By Carl Zimmer
May 24, 2021
A team of scientists announced Monday that they had partially restored the sight of a blind man by building light-catching proteins in one of his eyes. Their report, which appeared in the journal Nature Medicine, is the first published study to describe the successful use of this treatment.
“Seeing for the first time that it did work — even if only in one patient and in one eye — is exciting,” said Ehud Isacoff, a neuroscientist at the University of California, Berkeley, who was not involved in the study.
The procedure is a far cry from full vision. The volunteer, a 58-year-old man who lives in France, had to wear special goggles that gave him the ghostly perception of objects in a narrow field of view. But the authors of the report say that the trial — the result of 13 years of work — is a proof of concept for more effective treatments to come.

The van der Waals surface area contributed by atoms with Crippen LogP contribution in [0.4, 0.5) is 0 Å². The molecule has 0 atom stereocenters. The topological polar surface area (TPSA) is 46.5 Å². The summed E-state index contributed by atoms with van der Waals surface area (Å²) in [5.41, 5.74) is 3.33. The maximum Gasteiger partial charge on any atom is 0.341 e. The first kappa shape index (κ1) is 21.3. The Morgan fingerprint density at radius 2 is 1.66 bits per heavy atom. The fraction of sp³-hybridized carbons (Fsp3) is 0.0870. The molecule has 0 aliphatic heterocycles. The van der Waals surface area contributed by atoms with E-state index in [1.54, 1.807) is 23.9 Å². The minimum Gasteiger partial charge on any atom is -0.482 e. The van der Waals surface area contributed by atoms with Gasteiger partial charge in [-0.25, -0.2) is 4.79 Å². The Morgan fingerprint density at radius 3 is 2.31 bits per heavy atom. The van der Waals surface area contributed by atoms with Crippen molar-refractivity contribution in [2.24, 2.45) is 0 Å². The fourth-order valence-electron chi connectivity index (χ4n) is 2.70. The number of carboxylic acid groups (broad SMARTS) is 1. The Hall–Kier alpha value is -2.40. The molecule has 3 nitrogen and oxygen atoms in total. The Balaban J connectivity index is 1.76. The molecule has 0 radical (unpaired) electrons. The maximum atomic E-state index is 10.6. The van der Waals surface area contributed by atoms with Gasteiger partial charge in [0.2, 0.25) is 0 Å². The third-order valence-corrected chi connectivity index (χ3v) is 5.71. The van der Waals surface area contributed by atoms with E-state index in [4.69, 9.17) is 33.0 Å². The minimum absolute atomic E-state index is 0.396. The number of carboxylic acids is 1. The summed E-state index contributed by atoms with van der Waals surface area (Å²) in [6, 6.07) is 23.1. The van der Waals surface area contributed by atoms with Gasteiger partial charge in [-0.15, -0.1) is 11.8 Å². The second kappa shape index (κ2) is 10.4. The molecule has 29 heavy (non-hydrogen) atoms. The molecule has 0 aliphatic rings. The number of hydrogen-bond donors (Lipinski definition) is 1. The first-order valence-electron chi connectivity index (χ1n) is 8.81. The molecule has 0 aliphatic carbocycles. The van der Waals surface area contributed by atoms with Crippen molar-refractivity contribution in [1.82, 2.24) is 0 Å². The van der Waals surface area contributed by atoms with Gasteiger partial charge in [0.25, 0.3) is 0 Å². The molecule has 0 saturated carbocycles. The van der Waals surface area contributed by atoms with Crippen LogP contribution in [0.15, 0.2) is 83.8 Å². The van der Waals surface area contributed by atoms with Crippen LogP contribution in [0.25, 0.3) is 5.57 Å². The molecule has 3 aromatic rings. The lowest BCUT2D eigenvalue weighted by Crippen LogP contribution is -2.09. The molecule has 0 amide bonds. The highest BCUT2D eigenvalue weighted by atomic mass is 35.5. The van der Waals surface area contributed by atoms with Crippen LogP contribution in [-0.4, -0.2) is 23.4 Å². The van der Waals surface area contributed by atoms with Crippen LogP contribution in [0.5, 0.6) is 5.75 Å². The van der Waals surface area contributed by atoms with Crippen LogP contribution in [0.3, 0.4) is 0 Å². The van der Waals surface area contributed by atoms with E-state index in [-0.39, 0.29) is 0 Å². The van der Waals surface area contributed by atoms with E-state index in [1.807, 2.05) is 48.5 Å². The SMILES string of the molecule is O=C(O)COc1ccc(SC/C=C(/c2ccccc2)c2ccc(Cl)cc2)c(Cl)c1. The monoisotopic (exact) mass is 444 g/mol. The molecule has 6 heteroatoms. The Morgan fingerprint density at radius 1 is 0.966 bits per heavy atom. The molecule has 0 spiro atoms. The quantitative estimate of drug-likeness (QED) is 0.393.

“It’s obviously not the end of the road, but it’s a major milestone,” said Dr. José-Alain Sahel, an ophthalmologist who splits his time between the University of Pittsburgh and the Sorbonne in Paris.
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